The Immoralist Additional Summary

Andre Gide


(Literary Essentials: World Fiction)

Told in the first person by Michel, the central character, The Immoralist is a retrospective account of the three years of his life directly preceding the opening of the novel—three years during which his father dies, he marries Marceline, he nearly dies from tuberculosis and undergoes a profound psychological transformation, and Marceline dies. Although Michel tells his own story, the reader receives it secondhand from a friend to whom he has told it; thus Michel’s narration is framed, at beginning and end, by this friend’s voice as he writes to his brother, an important French official, and pleads with him to secure for Michel a position in the French government. The friend’s plea seems charitable, coming as it does before he recounts Michel’s narration; by the end of the novel, after the reader has witnessed the murderously shrewd, calculating, and self-centered Michel “the immoralist” (he would call himself an amoralist), the idea of him working for any government seems, without question, immoral.

A published, polyglot historian and self-professed “learned Puritan” at the age of twenty-four when his father becomes fatally ill, Michel says that he decided to marry Marceline because it would comfort the old man to know that his son would not be alone in the world (Michel’s mother had died when he was fifteen). Michel says, furthermore, that he did not love the twenty-year-old Marceline when he married her, but “at least I had never loved any other woman. That was enough, I assumed, to insure our happiness....” His lack of love for her explains, in part, why their marriage is not consummated until several months after the wedding. Married in Paris, they set out on what is to become a three-year journey, interrupted only by relatively brief sojourns in various places of Michel’s choosing. Unfortunately, in her goodness and naivete, Marceline fails to see that Michel does not love her and that he forces her into the latter half of their journey, at least, because he knows that it will kill her. Initially, their travels are for the purpose of Michel’s historical research at various ancient ruins, but Michel’s interest in the past diminishes in direct proportion to the growth of his increasingly intense and ultimately hedonistic involvement in the present.

From Paris, Michel and Marceline travel to Marseilles, where they board a ship bound for northern Africa; they are traveling to Sousse by way of Tunis. As the couple nears Sousse late at night, Michel begins coughing up blood so profusely that his handkerchief and hands are covered with it. He decides not to tell Marceline, who is asleep beside him, yet, when she awakens and notices nothing abnormal (he has hidden his handkerchief from her), he is overcome by an irrational anger because she has not also had to suffer. Once they are situated in a hotel room, his anger compels him to make her suffer too, so he tells her in a brutally direct way about the blood; the news causes her to faint. Suddenly he is sorry to have upset her, and he asks himself, “Wasn’t it enough that I should be sick?”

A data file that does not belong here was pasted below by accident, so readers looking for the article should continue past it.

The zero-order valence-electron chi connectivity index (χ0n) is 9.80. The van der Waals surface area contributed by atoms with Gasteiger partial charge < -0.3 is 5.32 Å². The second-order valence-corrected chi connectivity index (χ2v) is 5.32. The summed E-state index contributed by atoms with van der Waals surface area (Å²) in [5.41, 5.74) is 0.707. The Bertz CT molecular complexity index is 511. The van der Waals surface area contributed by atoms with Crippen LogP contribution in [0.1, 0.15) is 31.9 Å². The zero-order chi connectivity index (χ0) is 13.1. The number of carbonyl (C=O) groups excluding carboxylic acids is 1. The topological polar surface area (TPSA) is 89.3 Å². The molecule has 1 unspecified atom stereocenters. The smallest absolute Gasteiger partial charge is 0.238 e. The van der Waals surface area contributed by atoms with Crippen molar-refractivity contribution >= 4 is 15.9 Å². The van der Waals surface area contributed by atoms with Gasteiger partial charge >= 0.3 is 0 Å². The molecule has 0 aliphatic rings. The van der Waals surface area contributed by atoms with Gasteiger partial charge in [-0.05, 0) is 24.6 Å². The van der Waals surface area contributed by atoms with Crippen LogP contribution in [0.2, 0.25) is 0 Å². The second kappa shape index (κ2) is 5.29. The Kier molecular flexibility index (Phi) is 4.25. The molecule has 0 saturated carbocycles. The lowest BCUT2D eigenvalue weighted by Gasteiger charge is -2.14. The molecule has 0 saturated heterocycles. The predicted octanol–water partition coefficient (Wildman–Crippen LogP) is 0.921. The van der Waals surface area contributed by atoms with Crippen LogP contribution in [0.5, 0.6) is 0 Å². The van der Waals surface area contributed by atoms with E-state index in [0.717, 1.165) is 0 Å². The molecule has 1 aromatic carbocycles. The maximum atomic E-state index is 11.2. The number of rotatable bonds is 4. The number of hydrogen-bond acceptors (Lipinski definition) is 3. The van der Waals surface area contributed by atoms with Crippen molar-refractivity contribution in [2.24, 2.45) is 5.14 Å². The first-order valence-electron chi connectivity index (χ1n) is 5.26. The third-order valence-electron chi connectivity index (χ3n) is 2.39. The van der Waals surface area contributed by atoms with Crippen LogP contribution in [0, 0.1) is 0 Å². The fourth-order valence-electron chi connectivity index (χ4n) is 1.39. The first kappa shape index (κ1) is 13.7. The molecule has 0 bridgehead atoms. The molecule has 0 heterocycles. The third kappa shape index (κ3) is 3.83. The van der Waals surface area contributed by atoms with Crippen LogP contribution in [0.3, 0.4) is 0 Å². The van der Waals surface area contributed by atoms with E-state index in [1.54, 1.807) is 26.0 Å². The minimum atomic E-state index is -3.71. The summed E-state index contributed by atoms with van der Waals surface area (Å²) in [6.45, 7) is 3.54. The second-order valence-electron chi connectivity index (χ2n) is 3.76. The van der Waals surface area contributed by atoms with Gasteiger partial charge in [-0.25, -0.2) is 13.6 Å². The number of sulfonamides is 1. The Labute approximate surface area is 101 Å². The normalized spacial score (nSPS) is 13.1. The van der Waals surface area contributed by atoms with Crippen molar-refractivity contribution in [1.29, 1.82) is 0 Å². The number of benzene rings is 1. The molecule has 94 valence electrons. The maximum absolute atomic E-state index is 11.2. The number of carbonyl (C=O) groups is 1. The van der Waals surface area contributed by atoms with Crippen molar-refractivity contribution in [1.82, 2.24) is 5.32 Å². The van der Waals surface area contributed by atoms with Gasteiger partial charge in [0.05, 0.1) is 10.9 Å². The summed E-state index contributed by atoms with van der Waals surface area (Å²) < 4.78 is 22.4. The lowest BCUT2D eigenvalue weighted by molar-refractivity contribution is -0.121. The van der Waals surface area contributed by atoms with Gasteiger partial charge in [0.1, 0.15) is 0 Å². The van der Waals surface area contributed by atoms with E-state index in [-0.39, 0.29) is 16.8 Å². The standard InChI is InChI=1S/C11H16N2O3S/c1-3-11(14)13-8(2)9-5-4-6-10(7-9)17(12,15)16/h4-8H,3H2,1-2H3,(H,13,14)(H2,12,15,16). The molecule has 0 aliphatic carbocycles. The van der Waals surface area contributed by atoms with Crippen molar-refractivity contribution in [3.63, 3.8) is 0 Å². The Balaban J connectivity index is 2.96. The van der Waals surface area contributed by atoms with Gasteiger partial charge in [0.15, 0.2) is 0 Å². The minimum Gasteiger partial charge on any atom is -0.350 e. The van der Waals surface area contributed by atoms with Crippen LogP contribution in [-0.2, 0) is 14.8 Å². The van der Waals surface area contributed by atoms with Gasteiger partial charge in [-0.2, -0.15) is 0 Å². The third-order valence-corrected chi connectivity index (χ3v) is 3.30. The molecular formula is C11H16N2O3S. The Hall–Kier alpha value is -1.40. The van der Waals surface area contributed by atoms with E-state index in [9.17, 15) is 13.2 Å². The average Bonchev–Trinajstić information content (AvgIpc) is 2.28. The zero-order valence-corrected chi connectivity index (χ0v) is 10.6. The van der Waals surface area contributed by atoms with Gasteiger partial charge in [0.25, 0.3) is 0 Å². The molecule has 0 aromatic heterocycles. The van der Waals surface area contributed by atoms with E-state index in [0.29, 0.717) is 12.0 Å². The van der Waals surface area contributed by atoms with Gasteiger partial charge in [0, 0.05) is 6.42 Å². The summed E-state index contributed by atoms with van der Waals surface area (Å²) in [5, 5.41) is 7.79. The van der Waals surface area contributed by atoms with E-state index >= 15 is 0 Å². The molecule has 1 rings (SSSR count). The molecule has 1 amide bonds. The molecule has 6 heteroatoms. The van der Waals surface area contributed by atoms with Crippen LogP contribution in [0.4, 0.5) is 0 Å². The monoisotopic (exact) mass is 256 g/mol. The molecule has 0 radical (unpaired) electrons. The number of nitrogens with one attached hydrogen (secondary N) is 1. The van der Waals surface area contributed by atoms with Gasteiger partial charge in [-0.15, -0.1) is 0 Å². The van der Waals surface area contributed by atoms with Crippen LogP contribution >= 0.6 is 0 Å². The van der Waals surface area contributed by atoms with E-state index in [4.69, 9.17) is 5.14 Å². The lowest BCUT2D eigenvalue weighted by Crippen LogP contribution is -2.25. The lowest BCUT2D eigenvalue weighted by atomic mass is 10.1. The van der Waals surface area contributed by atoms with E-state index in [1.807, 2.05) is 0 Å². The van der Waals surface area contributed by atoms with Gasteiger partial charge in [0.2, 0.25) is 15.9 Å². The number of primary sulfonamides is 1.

He has already answered this question with his actions, as well as proved to himself and the reader that Marceline is totally malleable beneath the force of his will—even when he is seriously ill with tuberculosis. Indeed, she becomes his servant not only during his illness, but also after he recovers determined to be a different person and “make the thrilling discovery of life.” One significant discovery that he makes, after she begins to bring children from the streets of Sousse to their room to keep him company, is that he prefers the companionship of young males far more than that of his wife—so much more, in fact, that, even before he is completely recovered from his illness, he begins to see Marceline as an impediment to his sensual, essentially homosexual quests.

While before his illness Michel devoted himself to intellectual pursuits, one significant result of his infirmity is that he becomes obsessed with his physical being, with “voluptuous...

(The entire section is 1670 words.)

Extended Summary

Part 1
Michel, the protagonist of The Immoralist, has spent his early adulthood as a scholar of ancient Greek and Roman cultures. He describes his marriage at the age of twenty-five to Marceline, a twenty-year-old woman whom he hardly knows. Shortly after their engagement, Michel’s father dies. The newlyweds travel on their honeymoon to North Africa, a region that at the time was colonized by the French. During their travels, Michel becomes ill from tuberculosis. By the time they arrive in the city of Biskra, Algeria, he is gravely ill and close to death.

Throughout his illness, Michel and Marceline stay at a hotel in Biskra, where Marceline nurses him. Michel is so ill that he does not even leave...

(The entire section is 1075 words.)